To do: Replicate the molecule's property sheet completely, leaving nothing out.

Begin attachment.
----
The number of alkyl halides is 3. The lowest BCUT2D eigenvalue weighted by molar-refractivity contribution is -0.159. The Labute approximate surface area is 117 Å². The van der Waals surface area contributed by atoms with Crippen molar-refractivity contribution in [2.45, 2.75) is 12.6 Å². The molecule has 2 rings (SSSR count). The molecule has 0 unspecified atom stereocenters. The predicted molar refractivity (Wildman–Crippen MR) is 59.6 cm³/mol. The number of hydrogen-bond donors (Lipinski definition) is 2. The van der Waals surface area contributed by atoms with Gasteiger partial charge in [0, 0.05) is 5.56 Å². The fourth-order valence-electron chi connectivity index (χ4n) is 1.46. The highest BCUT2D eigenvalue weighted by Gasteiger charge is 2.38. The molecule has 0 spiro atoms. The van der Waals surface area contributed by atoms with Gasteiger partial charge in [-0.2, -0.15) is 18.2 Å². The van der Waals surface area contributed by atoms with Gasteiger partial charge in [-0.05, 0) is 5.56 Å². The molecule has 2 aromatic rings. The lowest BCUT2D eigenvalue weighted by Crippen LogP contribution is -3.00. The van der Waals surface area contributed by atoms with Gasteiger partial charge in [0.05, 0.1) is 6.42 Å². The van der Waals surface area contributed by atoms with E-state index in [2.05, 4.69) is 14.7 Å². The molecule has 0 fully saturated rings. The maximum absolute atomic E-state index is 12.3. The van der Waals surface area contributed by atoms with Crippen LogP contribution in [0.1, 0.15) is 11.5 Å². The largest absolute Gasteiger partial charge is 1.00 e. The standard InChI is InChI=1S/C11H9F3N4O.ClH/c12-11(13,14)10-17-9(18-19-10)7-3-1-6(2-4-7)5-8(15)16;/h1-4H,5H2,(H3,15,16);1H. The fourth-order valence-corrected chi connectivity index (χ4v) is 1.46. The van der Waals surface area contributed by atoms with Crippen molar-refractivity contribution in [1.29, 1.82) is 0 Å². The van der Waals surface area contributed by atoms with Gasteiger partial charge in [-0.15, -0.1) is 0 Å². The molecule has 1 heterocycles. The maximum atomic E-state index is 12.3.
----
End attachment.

The number of alkyl halides is 3. The lowest BCUT2D eigenvalue weighted by molar-refractivity contribution is -0.159. The Labute approximate surface area is 117 Å². The van der Waals surface area contributed by atoms with Crippen molar-refractivity contribution in [2.45, 2.75) is 12.6 Å². The molecule has 2 rings (SSSR count). The molecule has 0 unspecified atom stereocenters. The predicted molar refractivity (Wildman–Crippen MR) is 59.6 cm³/mol. The number of hydrogen-bond donors (Lipinski definition) is 2. The van der Waals surface area contributed by atoms with Gasteiger partial charge in [0, 0.05) is 5.56 Å². The fourth-order valence-electron chi connectivity index (χ4n) is 1.46. The highest BCUT2D eigenvalue weighted by Gasteiger charge is 2.38. The molecule has 0 spiro atoms. The van der Waals surface area contributed by atoms with Gasteiger partial charge in [-0.2, -0.15) is 18.2 Å². The van der Waals surface area contributed by atoms with Gasteiger partial charge in [-0.05, 0) is 5.56 Å². The molecule has 2 aromatic rings. The lowest BCUT2D eigenvalue weighted by Crippen LogP contribution is -3.00. The van der Waals surface area contributed by atoms with Gasteiger partial charge in [0.05, 0.1) is 6.42 Å². The van der Waals surface area contributed by atoms with E-state index in [2.05, 4.69) is 14.7 Å². The molecule has 0 fully saturated rings. The maximum absolute atomic E-state index is 12.3. The van der Waals surface area contributed by atoms with Crippen LogP contribution in [0.1, 0.15) is 11.5 Å². The largest absolute Gasteiger partial charge is 1.00 e. The standard InChI is InChI=1S/C11H9F3N4O.ClH/c12-11(13,14)10-17-9(18-19-10)7-3-1-6(2-4-7)5-8(15)16;/h1-4H,5H2,(H3,15,16);1H. The fourth-order valence-corrected chi connectivity index (χ4v) is 1.46. The van der Waals surface area contributed by atoms with Crippen molar-refractivity contribution in [1.29, 1.82) is 0 Å². The van der Waals surface area contributed by atoms with Gasteiger partial charge in [-0.15, -0.1) is 0 Å². The molecule has 1 heterocycles. The maximum atomic E-state index is 12.3.